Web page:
Palo Alto, arguably one of the most progressive cities in the United States, still uses a dirty incinerator to destroy its sewage sludge. On Tuesday, Palo Alto voters have the opportunity to vote for a ballot initiative that will clear the road for the construction of a new, cleaner waste management system, an anaerobic digester, to turn the sludge and compost into biogas. It should be that simple. Unfortunately, misinformation and skewed facts have cast doubt on the benefits of this initiative. Let’s clear things up.
Forty-five years ago, the City of Palo Alto decided that when a landfill near the Bay was decommissioned, the land it occupied would be turned into a park. That time has come and gone, and still only 30 acres of the total 126 are open to the public. The park still resembles an old landfill, void of vegetation. Measure E simply proposes to rededicate 10 acres of the park bordering a sewage treatment plant for the express purpose of constructing an anaerobic digester. Impartial analysis by city attorney Molly S. Stump has confirmed that the wording of Measure E only permits the land to be used for that purpose. This means that no loopholes exist in the measure that could allow the land to be developed in another way.
An anaerobic digester on the site would reduce greenhouse gas emissions by 20,000 tons per year compared to current practices, the equivalent of planting 1.5 million trees, while saving the city $1 million each year in waste management costs. At the same time, the biogas the digester produces can generate 1.4 megawatts of electricity, enough to power 1,200 to 1,400 homes. Some people equate biogas and natural gas, since both are primarily composed of methane, and thus attribute natural gas’s negative qualities to biogas. But biogas is a natural part of the Earth’s carbon cycle, resulting in no net emissions. Incinerating this potential renewable energy resource is not only wasteful, but also irresponsible. We have to dispose of our organic waste somehow, so why not extract some useful energy in the process?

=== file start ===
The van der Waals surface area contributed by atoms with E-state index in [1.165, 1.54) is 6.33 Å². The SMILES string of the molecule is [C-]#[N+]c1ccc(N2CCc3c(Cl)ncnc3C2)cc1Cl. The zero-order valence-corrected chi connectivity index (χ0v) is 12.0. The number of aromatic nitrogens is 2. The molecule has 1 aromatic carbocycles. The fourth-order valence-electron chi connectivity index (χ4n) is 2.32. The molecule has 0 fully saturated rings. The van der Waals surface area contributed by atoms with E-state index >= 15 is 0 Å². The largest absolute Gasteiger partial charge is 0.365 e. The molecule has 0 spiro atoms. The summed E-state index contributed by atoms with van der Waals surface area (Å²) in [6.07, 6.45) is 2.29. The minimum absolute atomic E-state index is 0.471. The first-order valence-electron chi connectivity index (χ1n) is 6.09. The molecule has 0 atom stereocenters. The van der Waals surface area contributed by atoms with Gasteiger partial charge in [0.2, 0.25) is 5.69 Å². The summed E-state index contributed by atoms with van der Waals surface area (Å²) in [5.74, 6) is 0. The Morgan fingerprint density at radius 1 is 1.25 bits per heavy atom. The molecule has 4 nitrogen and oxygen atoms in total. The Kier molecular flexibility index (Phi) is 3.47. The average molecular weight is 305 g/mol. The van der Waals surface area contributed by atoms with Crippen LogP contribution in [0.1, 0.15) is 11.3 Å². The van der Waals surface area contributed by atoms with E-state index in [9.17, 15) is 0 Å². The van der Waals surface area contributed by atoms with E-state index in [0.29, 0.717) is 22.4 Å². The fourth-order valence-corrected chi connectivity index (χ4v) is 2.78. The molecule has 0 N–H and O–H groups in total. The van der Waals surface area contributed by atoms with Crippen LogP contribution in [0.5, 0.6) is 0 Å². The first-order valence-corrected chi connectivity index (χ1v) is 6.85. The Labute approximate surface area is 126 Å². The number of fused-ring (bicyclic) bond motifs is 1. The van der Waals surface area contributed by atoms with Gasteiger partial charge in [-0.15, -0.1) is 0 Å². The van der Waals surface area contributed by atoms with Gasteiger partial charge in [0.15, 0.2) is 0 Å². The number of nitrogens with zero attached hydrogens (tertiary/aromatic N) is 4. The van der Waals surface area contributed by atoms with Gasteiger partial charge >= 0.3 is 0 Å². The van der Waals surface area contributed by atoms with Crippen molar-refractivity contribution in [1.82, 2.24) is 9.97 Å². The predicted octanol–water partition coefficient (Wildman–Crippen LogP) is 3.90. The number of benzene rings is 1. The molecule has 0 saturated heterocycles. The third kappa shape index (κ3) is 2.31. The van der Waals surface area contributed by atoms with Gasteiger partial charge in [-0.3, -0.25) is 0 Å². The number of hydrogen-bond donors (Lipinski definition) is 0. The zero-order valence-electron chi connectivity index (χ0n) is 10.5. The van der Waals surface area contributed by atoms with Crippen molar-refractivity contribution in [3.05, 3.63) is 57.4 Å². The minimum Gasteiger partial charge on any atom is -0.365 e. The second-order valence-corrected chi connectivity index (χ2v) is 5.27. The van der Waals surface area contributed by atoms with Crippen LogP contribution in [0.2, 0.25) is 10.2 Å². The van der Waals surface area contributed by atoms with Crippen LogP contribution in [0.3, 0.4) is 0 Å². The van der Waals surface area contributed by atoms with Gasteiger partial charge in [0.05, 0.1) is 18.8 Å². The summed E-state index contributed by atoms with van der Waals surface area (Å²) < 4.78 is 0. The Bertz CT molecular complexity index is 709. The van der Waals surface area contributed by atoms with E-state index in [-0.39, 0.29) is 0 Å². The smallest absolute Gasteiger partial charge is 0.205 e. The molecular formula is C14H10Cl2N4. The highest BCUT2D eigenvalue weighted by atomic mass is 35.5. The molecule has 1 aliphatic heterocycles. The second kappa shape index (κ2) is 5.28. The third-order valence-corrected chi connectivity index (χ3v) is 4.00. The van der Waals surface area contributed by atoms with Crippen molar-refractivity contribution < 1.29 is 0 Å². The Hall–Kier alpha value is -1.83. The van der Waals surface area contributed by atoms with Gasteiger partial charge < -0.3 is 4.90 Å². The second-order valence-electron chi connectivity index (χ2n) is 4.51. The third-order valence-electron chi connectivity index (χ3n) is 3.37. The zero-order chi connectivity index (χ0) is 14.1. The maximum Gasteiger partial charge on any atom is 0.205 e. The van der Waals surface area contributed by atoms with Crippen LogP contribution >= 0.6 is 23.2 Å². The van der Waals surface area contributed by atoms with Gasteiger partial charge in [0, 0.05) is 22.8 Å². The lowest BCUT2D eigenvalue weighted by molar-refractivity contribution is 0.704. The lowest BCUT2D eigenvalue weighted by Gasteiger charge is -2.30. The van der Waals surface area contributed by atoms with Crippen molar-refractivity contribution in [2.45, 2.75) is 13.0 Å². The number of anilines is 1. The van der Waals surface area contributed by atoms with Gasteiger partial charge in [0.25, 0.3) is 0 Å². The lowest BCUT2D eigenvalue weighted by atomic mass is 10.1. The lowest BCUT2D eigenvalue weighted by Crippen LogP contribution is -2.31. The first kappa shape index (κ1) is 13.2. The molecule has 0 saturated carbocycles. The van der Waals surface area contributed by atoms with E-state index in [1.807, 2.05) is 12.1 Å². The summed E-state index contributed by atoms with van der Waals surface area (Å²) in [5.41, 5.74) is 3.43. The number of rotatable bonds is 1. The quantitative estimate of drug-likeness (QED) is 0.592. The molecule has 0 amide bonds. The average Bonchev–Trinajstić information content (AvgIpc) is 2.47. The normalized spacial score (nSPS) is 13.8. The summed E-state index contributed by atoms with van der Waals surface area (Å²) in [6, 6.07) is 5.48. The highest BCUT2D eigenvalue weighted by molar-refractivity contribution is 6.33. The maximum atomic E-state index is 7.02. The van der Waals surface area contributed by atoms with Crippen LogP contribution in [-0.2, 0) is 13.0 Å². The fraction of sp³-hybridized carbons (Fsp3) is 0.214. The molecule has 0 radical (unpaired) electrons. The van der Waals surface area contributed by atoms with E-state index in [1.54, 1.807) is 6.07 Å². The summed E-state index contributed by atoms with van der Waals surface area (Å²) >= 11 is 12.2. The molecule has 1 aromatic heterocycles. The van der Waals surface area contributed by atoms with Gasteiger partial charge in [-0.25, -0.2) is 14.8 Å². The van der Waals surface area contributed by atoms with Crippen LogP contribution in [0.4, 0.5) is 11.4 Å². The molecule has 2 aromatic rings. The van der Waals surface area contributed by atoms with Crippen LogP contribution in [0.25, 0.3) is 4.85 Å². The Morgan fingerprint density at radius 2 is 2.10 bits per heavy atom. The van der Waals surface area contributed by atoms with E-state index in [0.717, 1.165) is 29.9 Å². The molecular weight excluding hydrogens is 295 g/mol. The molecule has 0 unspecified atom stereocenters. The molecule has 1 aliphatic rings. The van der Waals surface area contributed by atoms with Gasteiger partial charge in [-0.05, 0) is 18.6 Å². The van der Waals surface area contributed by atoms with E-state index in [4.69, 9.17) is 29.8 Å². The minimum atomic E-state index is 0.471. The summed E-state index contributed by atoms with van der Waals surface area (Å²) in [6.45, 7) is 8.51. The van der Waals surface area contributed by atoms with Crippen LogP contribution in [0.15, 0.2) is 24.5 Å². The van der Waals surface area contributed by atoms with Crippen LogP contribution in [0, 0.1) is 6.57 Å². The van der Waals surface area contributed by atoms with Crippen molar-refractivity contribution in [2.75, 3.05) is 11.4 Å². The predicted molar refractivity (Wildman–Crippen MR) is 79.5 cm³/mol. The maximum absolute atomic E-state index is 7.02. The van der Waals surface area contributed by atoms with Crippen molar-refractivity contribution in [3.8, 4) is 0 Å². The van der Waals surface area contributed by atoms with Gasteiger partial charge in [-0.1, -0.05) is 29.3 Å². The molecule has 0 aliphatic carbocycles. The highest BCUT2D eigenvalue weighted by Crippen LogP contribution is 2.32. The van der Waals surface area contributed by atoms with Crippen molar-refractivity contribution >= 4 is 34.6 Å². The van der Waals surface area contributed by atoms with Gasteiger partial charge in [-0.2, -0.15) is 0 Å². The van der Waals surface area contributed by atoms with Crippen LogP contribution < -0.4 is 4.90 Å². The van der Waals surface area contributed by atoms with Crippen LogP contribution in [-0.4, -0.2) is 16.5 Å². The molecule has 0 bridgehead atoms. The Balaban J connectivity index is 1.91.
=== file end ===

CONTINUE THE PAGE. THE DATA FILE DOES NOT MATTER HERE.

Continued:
Some opponents view anaerobic digesters as smelly, noisy industrial facilities that mar an otherwise natural landscape. There are two problems with this assertion. First, the digester would be constructed next to a sewage treatment plant, so industrial activity already exists in the area. Second, a consultant hired by Palo Alto studied a fully enclosed digester that uses a vacuum, sucking in air and filtering it before it is released to prevent the leaking of bad odors. If a digester emits odors, that means it was incorrectly constructed, as lost biogas is lost profit and energy. In Europe, digesters are unobtrusive enough to be located in residential neighborhoods.
Palo Alto made a promise to its citizens to transform this landfill into beautiful parkland with space for residents to enjoy. Since that decision was made, a lot has changed, including the rise of green energy and a focus on environmental justice. Today, voters have a choice to eliminate pollution caused by an incinerator and efficiently dispose of their organic waste, thereby ensuring clean skies and clean energy at the expense of 8% of a former landfill. The Democratic Party, Republican Party, Green Party, Palo Alto Weekly, League of Women’s Voters, and Students for a Sustainable Stanford all support Measure E. You should too.
Will Troppe is a sophomore and co-leader of the Energy subgroup of Students for a Sustainable Stanford. He is planning on majoring in Atmosphere / Energy.
Elena Stamatakos is a sophomore majoring in Earth Systems and is an Outreach Coordinator for Students for Sustainable Stanford.